As it turned out, Heinz has grown to only $7 billion in worldwide sales, much of that through acquisitions. O'Reilly now admits that he failed to react quickly enough as a spendthrift market turned miserly in the 1990s and turned increasingly to private-label products. As recently as last year, when Philip Morris Cos. slashed its premium cigarette prices on so-called "Marlboro Friday," O'Reilly pooh-poohed the idea that name brands would continue to struggle against private labels. It was only after announcing a 20% fall in third-quarter earnings last January that O'Reilly vowed to find a better strategy--and to stick around long enough to see it through.

O'Reilly now contends that nobody has a bigger vested interest in a Heinz rebound than he does. His 1.28% of the company's stock is worth about $108 million. As the company's largest individual stockholder, "I suppose I have the largest individual reason for wanting to stay around to ensure that the recovery is sustained," he says.

But he certainly does have distractions. During his 25 years at Heinz, 15 of them running the company, O'Reilly has constructed twin careers spanning the Atlantic and has piled up a personal fortune of about $500 million. For all O'Reilly's success raking in the dough, however, his ventures have had their troubles.

He originally envisioned his Irish holding company, Fitzwilton, as a high-powered leveraged-buyout firm ("We will be the front office for the guys who revolutionize Europe," he predicted in 1988). But its biggest deal has been the lackluster acquisition of crystalmaker Waterford Wedgwood PLC, a money-loser its first three years under Fitzwilton's control. Waterford turned a profit last year, chiefly by shipping out production to factories in Germany and Eastern Europe. But while this nudged Fitzwilton into the black, the holding company is hardly the power that O'Reilly had hoped for.

At the same time, his attempts to make it into the big leagues of newspaper publishing have fallen short. Two years ago, his Dublin-based newspaper chain, Independent Newspapers PLC, lost a bitter fight with Canadian Conrad Black for control of Australia's John Fairfax Group newspaper empire. Then just last winter, O'Reilly's group tried to buy control of Britain's The Independent--and got beaten by Mirror Group Newspapers PLC, the company once controlled by the late Robert Maxwell. O'Reilly was left with 29% of the shares but no board seat. He has had to content himself with this year's purchase of a 31% stake in South Africa's largest newspaper group, Argus Newspapers.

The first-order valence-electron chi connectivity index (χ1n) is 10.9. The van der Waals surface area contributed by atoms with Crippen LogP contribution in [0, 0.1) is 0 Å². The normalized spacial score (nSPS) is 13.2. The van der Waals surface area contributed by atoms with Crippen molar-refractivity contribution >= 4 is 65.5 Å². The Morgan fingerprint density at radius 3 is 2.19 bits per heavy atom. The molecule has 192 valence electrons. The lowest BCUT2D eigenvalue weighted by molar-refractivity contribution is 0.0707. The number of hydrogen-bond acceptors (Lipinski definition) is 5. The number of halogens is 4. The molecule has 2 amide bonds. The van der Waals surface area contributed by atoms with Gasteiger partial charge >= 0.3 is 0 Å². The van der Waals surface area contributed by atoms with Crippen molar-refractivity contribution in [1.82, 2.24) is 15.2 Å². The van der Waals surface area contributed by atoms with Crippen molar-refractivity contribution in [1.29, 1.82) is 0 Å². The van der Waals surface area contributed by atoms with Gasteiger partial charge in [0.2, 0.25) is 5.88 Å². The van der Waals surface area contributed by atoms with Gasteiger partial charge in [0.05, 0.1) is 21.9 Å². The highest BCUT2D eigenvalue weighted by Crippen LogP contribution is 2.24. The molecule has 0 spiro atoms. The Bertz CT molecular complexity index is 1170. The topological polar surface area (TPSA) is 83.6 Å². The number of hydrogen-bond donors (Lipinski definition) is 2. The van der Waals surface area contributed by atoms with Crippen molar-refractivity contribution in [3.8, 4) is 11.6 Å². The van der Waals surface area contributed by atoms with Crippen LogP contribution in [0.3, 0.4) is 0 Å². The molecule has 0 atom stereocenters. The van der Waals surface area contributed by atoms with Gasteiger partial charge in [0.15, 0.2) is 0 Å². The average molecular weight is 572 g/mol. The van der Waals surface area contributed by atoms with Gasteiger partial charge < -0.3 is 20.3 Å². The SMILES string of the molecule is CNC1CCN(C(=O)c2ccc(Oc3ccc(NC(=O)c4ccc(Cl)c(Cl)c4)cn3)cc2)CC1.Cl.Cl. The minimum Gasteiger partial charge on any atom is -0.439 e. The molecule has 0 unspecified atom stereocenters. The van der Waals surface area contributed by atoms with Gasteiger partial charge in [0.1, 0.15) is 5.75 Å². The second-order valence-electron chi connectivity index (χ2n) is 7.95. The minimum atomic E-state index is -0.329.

O'Reilly maintains that his only executive job is at Heinz and that his other holdings are merely investments. "In all those non-Heinz activities, there are highly paid, highly motivated, and highly irritated CEOs," he says. "They do not like being told that this distant figure bought this, sold that, and appears to be in nine different places at once--when they're actually doing all the work."

TALK OF ESCAPE. In fact, O'Reilly spends about half of his time outside the U.S., flying with seven or eight thick portfolios, a virtual traveling office. His Heinz travels take him to Europe, Southern Africa, and Australia, which is convenient, since those regions contain many of his non-Heinz holdings. With modern communications, he says, he can keep in touch no matter where he is. But his Irish holdings also require a physical presence. "Even if he just attended board meetings--and he does more than that--he'd be spending time here," says O'Reilly's Ireland spokesman, James Milton.

O'Reilly complains that people take one look at his vast holdings and immediately conclude that he's "a bionic man." Well, talk to his colleagues at Heinz, and that's the image that emerges. They describe a speed-reader with a photographic memory--one who needs little sleep and stays up late piling through history books on Africa and biographies of his hero, Winston Churchill, and the gritty Pittsburgh boxer, Billy Conn. At the meeting in Ireland with his 40 lieutenants, O'Reilly's dinner table was always the last to break up as the chairman discussed world affairs or told stories about his early days as an Irish rugby hero.

The main point of the meeting, however, was Heinz's "breakout strategy"--a plan that focuses squarely on the places Heinz thinks it can grow. With name brands getting killed by private labels, the biggest U.S. growth market is the deadly dull, but high-margin, food-service business. Packets of ketchup and mayonnaise produce annual sales of more than $1.4 billion and an operating profit of more than $200 million. And in April, Heinz acquired Borden Inc.'s troubled food-service business to broaden its market strength. O'Reilly, calling food service "an unsung hero," thinks that it can grow from 20% of Heinz's overall sales to 25% in five years.